HOLLYWOOD — Top U.S. program suppliers are headed to the French Riviera for the 19th edition of the TV trade show Mipcom, where for the first time in decades they’ll be on the receiving end of changes sweeping the global business.
It’s been more than 30 years since shows originating in Europe — from “Who Wants to Be a Millionaire?” to “Survivor” and “Big Brother” — have captured the American imagination, reshaping the U.S. network primetime schedules and opening up two-way transatlantic programming traffic.
Not since distribber D.L. Taffner imported Britcom formats that morphed into “All in the Family” and “Sanford and Son” in the ’70s has there been such a fuss over Euro programming concepts.
And the two-way traffic is not just about programming. Euro coin, especially deutsche marks, have poured into Tinseltown over the last year, opening up the likelihood that American films and TV shows will eventually be more international in flavor and storyline as well as in financing.
The import of reality formats culminated over the summer with the unprecedented ratings success of “Survivor” on CBS, while the influx of Euro cash climaxed in the pending takeover of one of Hollywood’s seven major players, Seagram’s Universal, by France’s Vivendi.
“The business is becoming truly global in its financing and in its creativity,” says one international TV veteran.
Twentieth Century Fox Intl. TV exec VP Marion Edwards believes that the global market will benefit long term from the exchange opened up between the U.S. and Europe.
“The flood of Continental-originated reality shows may open other doors, for Euro sitcoms and dramas, to make their way Stateside,” she says.
Edwards also points out that it’s no longer in any case strictly about “them and us”: All of the U.S. majors have financial interests in various Euro broadcast, cable or satellite operations. They also have local production operations in various Euro territories and around-the-clock satellite channels beaming a mix of U.S.- and Euro-originated fare.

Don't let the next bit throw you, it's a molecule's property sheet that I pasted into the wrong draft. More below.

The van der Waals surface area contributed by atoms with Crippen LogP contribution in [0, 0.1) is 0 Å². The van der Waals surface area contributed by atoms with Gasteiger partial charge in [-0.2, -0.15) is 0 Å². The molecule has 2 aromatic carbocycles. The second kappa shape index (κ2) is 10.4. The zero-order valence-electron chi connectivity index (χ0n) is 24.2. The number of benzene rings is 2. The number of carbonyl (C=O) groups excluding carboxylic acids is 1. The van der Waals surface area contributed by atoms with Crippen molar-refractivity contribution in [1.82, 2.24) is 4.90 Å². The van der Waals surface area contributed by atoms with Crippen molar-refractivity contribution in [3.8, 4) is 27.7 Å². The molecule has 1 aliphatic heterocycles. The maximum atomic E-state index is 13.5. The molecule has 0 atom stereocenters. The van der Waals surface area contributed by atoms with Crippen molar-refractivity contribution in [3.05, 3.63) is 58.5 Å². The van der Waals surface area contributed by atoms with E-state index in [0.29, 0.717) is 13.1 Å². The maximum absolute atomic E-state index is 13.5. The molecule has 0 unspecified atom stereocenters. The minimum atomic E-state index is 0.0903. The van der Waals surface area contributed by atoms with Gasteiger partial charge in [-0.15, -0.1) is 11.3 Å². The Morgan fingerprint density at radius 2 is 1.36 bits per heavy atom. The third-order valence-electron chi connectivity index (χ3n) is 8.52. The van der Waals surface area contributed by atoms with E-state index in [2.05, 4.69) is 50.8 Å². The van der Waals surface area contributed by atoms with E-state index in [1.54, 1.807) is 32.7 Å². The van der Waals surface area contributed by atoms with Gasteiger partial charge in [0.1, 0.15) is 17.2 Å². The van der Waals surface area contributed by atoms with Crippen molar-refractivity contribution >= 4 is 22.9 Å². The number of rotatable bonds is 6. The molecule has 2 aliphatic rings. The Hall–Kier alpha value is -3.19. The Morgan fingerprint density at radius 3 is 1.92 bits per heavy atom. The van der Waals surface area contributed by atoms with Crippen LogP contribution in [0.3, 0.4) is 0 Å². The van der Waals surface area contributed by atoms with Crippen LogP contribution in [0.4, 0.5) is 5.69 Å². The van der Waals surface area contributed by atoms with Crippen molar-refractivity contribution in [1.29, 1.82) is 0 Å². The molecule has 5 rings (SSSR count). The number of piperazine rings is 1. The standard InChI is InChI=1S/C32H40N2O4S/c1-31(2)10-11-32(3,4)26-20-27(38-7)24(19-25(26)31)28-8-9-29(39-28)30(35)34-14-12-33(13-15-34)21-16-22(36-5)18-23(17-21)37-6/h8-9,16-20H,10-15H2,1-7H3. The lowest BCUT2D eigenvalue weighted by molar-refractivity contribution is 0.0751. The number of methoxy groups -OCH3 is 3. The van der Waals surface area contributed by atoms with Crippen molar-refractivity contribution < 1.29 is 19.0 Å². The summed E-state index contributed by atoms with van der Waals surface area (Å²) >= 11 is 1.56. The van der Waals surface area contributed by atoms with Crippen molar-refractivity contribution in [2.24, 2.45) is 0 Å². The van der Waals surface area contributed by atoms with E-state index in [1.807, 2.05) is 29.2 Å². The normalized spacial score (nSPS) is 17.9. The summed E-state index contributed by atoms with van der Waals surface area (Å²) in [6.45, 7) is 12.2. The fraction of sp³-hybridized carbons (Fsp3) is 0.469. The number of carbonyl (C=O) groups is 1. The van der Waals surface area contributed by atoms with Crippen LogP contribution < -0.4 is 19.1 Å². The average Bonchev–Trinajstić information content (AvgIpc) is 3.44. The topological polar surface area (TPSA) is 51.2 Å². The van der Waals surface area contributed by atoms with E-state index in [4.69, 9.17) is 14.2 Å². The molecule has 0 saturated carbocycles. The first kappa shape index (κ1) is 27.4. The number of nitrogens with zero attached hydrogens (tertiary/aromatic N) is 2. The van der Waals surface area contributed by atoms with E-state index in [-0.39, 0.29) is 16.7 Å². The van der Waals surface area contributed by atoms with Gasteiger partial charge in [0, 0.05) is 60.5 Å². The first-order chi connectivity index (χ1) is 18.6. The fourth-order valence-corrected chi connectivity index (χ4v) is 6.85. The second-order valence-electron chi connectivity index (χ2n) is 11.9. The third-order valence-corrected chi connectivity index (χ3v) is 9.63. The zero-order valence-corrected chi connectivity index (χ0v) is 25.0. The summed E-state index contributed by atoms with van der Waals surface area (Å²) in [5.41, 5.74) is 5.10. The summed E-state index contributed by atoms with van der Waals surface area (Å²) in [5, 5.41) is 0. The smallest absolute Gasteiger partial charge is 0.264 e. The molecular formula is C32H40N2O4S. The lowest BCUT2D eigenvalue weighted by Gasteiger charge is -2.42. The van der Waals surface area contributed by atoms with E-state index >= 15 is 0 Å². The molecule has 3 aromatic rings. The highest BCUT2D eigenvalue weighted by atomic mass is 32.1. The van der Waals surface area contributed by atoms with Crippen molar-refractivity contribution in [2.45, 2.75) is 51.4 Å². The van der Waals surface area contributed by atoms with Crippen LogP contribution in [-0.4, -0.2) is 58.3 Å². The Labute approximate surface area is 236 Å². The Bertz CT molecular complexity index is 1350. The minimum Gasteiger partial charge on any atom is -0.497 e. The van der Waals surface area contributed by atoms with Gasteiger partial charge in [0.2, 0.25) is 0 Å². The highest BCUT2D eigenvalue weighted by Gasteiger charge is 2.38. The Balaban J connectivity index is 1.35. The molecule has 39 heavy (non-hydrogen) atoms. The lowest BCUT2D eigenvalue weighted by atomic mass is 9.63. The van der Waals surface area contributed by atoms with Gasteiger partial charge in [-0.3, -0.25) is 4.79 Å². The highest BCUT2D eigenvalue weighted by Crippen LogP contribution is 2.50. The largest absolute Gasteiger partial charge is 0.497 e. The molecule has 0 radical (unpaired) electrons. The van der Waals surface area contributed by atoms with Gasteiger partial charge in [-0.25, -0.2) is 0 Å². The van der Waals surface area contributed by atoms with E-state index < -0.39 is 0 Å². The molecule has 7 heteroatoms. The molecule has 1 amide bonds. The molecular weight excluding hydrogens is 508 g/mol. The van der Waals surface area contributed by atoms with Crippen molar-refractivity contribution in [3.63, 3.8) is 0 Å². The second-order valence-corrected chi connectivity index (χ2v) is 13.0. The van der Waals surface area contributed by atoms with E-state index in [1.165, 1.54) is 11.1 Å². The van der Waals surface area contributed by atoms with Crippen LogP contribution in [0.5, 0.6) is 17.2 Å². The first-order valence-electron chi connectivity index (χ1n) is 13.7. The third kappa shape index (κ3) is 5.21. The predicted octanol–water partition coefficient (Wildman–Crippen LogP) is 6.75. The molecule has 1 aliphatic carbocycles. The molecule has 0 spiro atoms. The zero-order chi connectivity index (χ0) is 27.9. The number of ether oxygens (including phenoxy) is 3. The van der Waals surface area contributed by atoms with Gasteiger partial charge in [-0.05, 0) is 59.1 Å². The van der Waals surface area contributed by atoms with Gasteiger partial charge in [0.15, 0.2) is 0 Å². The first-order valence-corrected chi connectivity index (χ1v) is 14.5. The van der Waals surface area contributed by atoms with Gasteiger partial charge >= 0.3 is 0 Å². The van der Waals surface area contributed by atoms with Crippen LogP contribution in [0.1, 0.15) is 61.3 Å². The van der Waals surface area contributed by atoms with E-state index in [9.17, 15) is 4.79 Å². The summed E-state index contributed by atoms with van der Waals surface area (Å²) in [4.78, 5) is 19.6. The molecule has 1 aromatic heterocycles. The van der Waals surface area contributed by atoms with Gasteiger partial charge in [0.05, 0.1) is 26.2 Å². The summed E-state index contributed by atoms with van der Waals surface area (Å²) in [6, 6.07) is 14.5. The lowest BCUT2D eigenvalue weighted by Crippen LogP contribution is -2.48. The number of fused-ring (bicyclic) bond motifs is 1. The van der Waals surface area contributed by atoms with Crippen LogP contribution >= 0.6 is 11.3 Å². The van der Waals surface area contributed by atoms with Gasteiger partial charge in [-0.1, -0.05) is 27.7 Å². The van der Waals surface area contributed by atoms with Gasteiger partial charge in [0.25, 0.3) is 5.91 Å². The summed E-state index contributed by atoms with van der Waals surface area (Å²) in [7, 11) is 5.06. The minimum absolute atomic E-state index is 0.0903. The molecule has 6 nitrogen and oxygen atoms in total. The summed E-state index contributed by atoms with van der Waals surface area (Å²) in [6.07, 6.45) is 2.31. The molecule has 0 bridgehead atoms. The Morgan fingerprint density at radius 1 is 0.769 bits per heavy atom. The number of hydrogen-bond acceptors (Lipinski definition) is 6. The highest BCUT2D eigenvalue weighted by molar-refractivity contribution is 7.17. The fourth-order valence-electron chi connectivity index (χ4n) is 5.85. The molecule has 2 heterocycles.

“Never has the business been so interconnected,” says one international TV veteran. “What happens on one side of the Atlantic almost inevitably now impacts the other.”
As for how long the love affair with reality programming will last worldwide, most U.S. suppliers — whose most lucrative sales items are feature films and scripted drama series — are confident that the romance will fade within a year or two.
“Look at newsmagazines, they were hot for a while on the U.S. networks and then faded in popularity. These things are cyclical,” says Columbia TriStar Intl. TV president Michael Grindon.
American movies and series — at least those that can qualify as genuine hits — will continue to be sold for top dollar abroad, leading U.S. suppliers concur.
Disney Intl. TV prexy David Hulbert, who is a Brit and based in London, says the TV industry in Europe is very strong and the revenue base, in general, is growing. Pay TV is prospering, local production is healthy and the digital revolution is opening up all kinds of multiplexing possibilities. There is no reason, in other words, why the U.S. majors shouldn’t continue to enjoy healthy revenues from their foreign TV activities, he suggests.
The six major Hollywood studios — Warners, Fox, Viacom, Disney, Sony and Universal — increasingly account for the lion’s share of revenues in the international TV business. In dollar terms that means they will collectively rake in some $4 billion to $4.5 billion this year, more than the rest of the world combined pockets from TV exports.
The Disney Channel in the U.K. will be splitting up into four separate feeds catering to four distinct target audiences — just one indication of how programming can be sliced and diced to create new revenue streams.
“The health of the international market is better than I thought it would be,” agrees Paramount Intl. TV prexy Gary Marenzi, who points to an array of foreign niche channels that now have the money to step up to the plate to buy U.S. shows.
Marenzi points to a shake-out in specialty channels abroad whereby only the healthy survive.